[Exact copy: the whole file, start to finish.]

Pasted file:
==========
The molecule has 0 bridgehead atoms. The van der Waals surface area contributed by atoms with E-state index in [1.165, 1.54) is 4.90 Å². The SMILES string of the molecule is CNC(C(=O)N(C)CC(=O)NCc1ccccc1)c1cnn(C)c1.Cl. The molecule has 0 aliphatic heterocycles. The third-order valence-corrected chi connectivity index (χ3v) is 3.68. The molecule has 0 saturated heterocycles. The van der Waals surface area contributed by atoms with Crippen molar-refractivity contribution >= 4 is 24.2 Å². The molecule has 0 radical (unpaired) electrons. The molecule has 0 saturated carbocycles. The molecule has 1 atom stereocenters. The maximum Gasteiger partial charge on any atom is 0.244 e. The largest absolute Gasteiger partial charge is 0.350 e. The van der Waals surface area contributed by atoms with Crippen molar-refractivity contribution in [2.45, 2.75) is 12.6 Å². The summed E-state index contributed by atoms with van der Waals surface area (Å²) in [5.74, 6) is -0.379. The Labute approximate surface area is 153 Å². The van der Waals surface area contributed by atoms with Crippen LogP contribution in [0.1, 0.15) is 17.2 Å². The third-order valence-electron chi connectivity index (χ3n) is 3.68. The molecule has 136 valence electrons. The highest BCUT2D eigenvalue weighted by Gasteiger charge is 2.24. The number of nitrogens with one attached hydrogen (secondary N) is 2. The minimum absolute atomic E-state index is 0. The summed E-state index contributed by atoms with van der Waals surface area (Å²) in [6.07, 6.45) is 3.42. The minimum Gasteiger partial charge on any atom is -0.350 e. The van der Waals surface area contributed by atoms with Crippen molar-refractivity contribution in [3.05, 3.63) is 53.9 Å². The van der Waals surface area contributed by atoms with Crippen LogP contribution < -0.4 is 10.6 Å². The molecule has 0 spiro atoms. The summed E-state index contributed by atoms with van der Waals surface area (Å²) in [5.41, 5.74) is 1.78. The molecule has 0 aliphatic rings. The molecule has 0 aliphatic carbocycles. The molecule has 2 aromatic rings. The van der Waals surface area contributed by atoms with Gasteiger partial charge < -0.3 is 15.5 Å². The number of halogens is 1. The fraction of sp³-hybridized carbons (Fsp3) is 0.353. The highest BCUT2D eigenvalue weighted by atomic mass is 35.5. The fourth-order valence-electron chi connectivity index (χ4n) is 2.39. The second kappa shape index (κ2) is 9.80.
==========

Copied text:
The molecule has 0 bridgehead atoms. The van der Waals surface area contributed by atoms with E-state index in [1.165, 1.54) is 4.90 Å². The SMILES string of the molecule is CNC(C(=O)N(C)CC(=O)NCc1ccccc1)c1cnn(C)c1.Cl. The molecule has 0 aliphatic heterocycles. The third-order valence-corrected chi connectivity index (χ3v) is 3.68. The molecule has 0 saturated heterocycles. The van der Waals surface area contributed by atoms with Crippen molar-refractivity contribution >= 4 is 24.2 Å². The molecule has 0 radical (unpaired) electrons. The molecule has 0 saturated carbocycles. The molecule has 1 atom stereocenters. The maximum Gasteiger partial charge on any atom is 0.244 e. The largest absolute Gasteiger partial charge is 0.350 e. The van der Waals surface area contributed by atoms with Crippen molar-refractivity contribution in [2.45, 2.75) is 12.6 Å². The summed E-state index contributed by atoms with van der Waals surface area (Å²) in [5.74, 6) is -0.379. The Labute approximate surface area is 153 Å². The van der Waals surface area contributed by atoms with Crippen LogP contribution in [0.1, 0.15) is 17.2 Å². The third-order valence-electron chi connectivity index (χ3n) is 3.68. The molecule has 136 valence electrons. The highest BCUT2D eigenvalue weighted by Gasteiger charge is 2.24. The number of nitrogens with one attached hydrogen (secondary N) is 2. The minimum absolute atomic E-state index is 0. The summed E-state index contributed by atoms with van der Waals surface area (Å²) in [6.07, 6.45) is 3.42. The minimum Gasteiger partial charge on any atom is -0.350 e. The van der Waals surface area contributed by atoms with Crippen molar-refractivity contribution in [3.05, 3.63) is 53.9 Å². The van der Waals surface area contributed by atoms with Crippen LogP contribution < -0.4 is 10.6 Å². The molecule has 0 spiro atoms. The summed E-state index contributed by atoms with van der Waals surface area (Å²) in [5.41, 5.74) is 1.78. The molecule has 0 aliphatic rings. The molecule has 0 aliphatic carbocycles. The molecule has 2 aromatic rings. The van der Waals surface area contributed by atoms with Gasteiger partial charge < -0.3 is 15.5 Å². The number of halogens is 1. The fraction of sp³-hybridized carbons (Fsp3) is 0.353. The highest BCUT2D eigenvalue weighted by atomic mass is 35.5. The fourth-order valence-electron chi connectivity index (χ4n) is 2.39. The second kappa shape index (κ2) is 9.80.